The Drosophila Receptor Protein Tyrosine Phosphatase LAR Is Required for Development of Circadian Pacemaker Neuron Processes That Support Rhythmic Activity in Constant Darkness But Not during Light/Dark Cycles.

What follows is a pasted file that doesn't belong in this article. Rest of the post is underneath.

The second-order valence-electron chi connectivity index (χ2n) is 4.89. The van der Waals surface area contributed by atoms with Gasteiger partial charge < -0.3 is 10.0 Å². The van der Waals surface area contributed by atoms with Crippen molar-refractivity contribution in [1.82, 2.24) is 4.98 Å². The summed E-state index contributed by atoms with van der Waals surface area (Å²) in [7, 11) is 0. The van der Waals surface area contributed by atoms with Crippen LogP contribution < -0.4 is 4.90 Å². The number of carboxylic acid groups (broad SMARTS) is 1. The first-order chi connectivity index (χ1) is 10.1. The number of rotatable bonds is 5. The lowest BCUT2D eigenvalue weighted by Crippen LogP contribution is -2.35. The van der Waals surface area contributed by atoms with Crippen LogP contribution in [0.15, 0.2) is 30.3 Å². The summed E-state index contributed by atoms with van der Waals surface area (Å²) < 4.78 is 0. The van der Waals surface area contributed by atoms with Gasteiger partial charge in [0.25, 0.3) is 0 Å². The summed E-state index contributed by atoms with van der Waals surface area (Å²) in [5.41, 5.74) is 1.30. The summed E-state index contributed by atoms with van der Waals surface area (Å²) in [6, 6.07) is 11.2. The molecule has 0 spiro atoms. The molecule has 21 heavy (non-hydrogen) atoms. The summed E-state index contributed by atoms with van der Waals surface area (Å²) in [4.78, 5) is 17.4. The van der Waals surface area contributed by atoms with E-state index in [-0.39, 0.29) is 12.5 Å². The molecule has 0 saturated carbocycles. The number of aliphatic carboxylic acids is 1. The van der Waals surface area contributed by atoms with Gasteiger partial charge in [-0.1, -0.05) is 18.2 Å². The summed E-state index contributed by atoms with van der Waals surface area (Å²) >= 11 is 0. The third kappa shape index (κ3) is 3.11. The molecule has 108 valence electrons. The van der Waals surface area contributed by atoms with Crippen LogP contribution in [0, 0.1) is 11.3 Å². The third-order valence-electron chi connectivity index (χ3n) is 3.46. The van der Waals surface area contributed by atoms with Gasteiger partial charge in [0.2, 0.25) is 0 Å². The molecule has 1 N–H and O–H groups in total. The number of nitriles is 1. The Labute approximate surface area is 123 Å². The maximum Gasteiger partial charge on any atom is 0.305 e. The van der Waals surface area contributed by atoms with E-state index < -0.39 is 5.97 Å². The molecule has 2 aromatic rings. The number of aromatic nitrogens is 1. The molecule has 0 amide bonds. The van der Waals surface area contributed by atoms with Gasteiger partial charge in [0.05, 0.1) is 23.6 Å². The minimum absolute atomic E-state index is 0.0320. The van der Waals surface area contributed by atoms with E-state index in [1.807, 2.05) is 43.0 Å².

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UNLABELLED: InDrosophila, a transcriptional feedback loop that is activated by CLOCK-CYCLE (CLK-CYC) complexes and repressed by PERIOD-TIMELESS (PER-TIM) complexes keeps circadian time. The timing of CLK-CYC activation and PER-TIM repression is regulated post-translationally, in part through rhythmic phosphorylation of CLK, PER, and TIM. Although kinases that control PER, TIM, and CLK levels, activity, and/or subcellular localization have been identified, less is known about phosphatases that control clock protein dephosphorylation. To identify clock-relevant phosphatases, clock-cell-specific RNAi knockdowns ofDrosophilaphosphatases were screened for altered activity rhythms. One phosphatase that was identified, the receptor protein tyrosine phosphatase leukocyte-antigen-related (LAR), abolished activity rhythms in constant darkness (DD) without disrupting the timekeeping mechanism in brain pacemaker neurons. However, expression of the neuropeptide pigment-dispersing factor (PDF), which mediates pacemaker neuron synchrony and output, is eliminated in the dorsal projections from small ventral lateral (sLNv) pacemaker neurons whenLarexpression is knocked down during development, but not in adults. Loss ofLarfunction eliminates sLNvdorsal projections, but PDF expression persists in sLNvand large ventral lateral neuron cell bodies and their remaining projections. In contrast to the defects in lights-on and lights-off anticipatory activity seen in flies that lack PDF,LarRNAi knockdown flies anticipate the lights-on and lights-off transition normally. Our results demonstrate thatLaris required for sLNvdorsal projection development and suggest that PDF expression in LNvcell bodies and their remaining projections mediate anticipation of the lights-on and lights-off transitions during a light/dark cycle. SIGNIFICANCE STATEMENT: In animals, circadian clocks drive daily rhythms in physiology, metabolism, and behavior via transcriptional feedback loops. Because key circadian transcriptional activators and repressors are regulated by phosphorylation, we screened for phosphatases that alter activity rhythms when their expression was reduced. One such phosphatase, leukocyte-antigen-related (LAR), abolishes activity rhythms, but does not disrupt feedback loop function. Rather,Lardisrupts clock output by eliminating axonal processes from clock neurons that release pigment-dispersing factor (PDF) neuropeptide into the dorsal brain, but PDF expression persists in their cell bodies and remaining projections. In contrast to flies that lack PDF, flies that lackLaranticipate lights-on and lights-off transitions normally, which suggests that the remaining PDF expression mediates activity during light/dark cycles.